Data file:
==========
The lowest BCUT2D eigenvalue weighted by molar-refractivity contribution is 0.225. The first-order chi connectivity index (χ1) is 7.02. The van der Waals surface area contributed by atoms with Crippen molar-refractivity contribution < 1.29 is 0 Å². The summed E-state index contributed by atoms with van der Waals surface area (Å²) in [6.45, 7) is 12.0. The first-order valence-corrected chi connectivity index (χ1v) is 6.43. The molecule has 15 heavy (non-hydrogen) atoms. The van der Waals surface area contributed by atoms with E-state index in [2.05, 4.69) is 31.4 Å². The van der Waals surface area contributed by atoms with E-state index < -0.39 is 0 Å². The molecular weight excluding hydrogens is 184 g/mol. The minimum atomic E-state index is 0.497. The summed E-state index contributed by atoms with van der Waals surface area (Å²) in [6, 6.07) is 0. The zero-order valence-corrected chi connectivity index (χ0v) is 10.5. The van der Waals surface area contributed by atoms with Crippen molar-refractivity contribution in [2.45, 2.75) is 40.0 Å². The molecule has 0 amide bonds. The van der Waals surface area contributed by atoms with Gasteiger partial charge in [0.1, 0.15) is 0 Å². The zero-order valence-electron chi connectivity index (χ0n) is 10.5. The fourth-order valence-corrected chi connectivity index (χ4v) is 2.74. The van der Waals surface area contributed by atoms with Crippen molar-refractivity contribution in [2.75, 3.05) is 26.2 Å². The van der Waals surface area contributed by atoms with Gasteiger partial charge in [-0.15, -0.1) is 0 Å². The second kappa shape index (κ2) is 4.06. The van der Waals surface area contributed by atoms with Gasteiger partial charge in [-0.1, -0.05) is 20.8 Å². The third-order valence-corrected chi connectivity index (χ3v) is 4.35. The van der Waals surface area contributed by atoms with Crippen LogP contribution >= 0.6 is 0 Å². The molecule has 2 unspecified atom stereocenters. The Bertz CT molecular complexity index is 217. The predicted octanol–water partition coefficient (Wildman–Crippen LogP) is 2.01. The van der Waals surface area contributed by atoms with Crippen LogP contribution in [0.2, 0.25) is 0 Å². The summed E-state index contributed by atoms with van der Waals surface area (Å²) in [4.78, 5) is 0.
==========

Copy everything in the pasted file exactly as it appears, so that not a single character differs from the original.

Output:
The lowest BCUT2D eigenvalue weighted by molar-refractivity contribution is 0.225. The first-order chi connectivity index (χ1) is 7.02. The van der Waals surface area contributed by atoms with Crippen molar-refractivity contribution < 1.29 is 0 Å². The summed E-state index contributed by atoms with van der Waals surface area (Å²) in [6.45, 7) is 12.0. The first-order valence-corrected chi connectivity index (χ1v) is 6.43. The molecule has 15 heavy (non-hydrogen) atoms. The van der Waals surface area contributed by atoms with E-state index in [2.05, 4.69) is 31.4 Å². The van der Waals surface area contributed by atoms with E-state index < -0.39 is 0 Å². The molecular weight excluding hydrogens is 184 g/mol. The minimum atomic E-state index is 0.497. The summed E-state index contributed by atoms with van der Waals surface area (Å²) in [6, 6.07) is 0. The zero-order valence-corrected chi connectivity index (χ0v) is 10.5. The van der Waals surface area contributed by atoms with Crippen molar-refractivity contribution in [2.45, 2.75) is 40.0 Å². The molecule has 0 amide bonds. The van der Waals surface area contributed by atoms with Gasteiger partial charge in [0.1, 0.15) is 0 Å². The zero-order valence-electron chi connectivity index (χ0n) is 10.5. The fourth-order valence-corrected chi connectivity index (χ4v) is 2.74. The van der Waals surface area contributed by atoms with Crippen molar-refractivity contribution in [2.75, 3.05) is 26.2 Å². The van der Waals surface area contributed by atoms with Gasteiger partial charge in [-0.15, -0.1) is 0 Å². The second kappa shape index (κ2) is 4.06. The van der Waals surface area contributed by atoms with Gasteiger partial charge in [-0.1, -0.05) is 20.8 Å². The third-order valence-corrected chi connectivity index (χ3v) is 4.35. The van der Waals surface area contributed by atoms with Crippen LogP contribution >= 0.6 is 0 Å². The molecule has 2 unspecified atom stereocenters. The Bertz CT molecular complexity index is 217. The predicted octanol–water partition coefficient (Wildman–Crippen LogP) is 2.01. The van der Waals surface area contributed by atoms with Crippen LogP contribution in [0.2, 0.25) is 0 Å². The summed E-state index contributed by atoms with van der Waals surface area (Å²) in [4.78, 5) is 0.